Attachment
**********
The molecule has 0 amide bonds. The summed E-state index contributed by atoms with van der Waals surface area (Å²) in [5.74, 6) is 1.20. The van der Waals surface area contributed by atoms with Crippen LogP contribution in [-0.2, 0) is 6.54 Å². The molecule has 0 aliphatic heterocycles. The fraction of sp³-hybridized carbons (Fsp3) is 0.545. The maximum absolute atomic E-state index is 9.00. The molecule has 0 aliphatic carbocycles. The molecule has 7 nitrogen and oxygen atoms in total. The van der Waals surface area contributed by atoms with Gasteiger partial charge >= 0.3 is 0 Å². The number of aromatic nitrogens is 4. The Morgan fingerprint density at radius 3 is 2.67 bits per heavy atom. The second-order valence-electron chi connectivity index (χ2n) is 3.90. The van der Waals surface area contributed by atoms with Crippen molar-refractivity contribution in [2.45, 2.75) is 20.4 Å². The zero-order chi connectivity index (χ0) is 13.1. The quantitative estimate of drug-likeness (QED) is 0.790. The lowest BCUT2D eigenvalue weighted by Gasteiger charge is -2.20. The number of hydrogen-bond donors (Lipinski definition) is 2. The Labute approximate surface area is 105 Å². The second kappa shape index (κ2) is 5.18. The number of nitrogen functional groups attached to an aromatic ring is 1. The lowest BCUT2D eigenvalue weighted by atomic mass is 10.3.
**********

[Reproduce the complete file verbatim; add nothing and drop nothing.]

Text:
The molecule has 0 amide bonds. The summed E-state index contributed by atoms with van der Waals surface area (Å²) in [5.74, 6) is 1.20. The van der Waals surface area contributed by atoms with Crippen LogP contribution in [-0.2, 0) is 6.54 Å². The molecule has 0 aliphatic heterocycles. The fraction of sp³-hybridized carbons (Fsp3) is 0.545. The maximum absolute atomic E-state index is 9.00. The molecule has 0 aliphatic carbocycles. The molecule has 7 nitrogen and oxygen atoms in total. The van der Waals surface area contributed by atoms with Gasteiger partial charge >= 0.3 is 0 Å². The number of aromatic nitrogens is 4. The Morgan fingerprint density at radius 3 is 2.67 bits per heavy atom. The second-order valence-electron chi connectivity index (χ2n) is 3.90. The van der Waals surface area contributed by atoms with Crippen molar-refractivity contribution in [2.45, 2.75) is 20.4 Å². The zero-order chi connectivity index (χ0) is 13.1. The quantitative estimate of drug-likeness (QED) is 0.790. The lowest BCUT2D eigenvalue weighted by Gasteiger charge is -2.20. The number of hydrogen-bond donors (Lipinski definition) is 2. The Labute approximate surface area is 105 Å². The second kappa shape index (κ2) is 5.18. The number of nitrogen functional groups attached to an aromatic ring is 1. The lowest BCUT2D eigenvalue weighted by atomic mass is 10.3.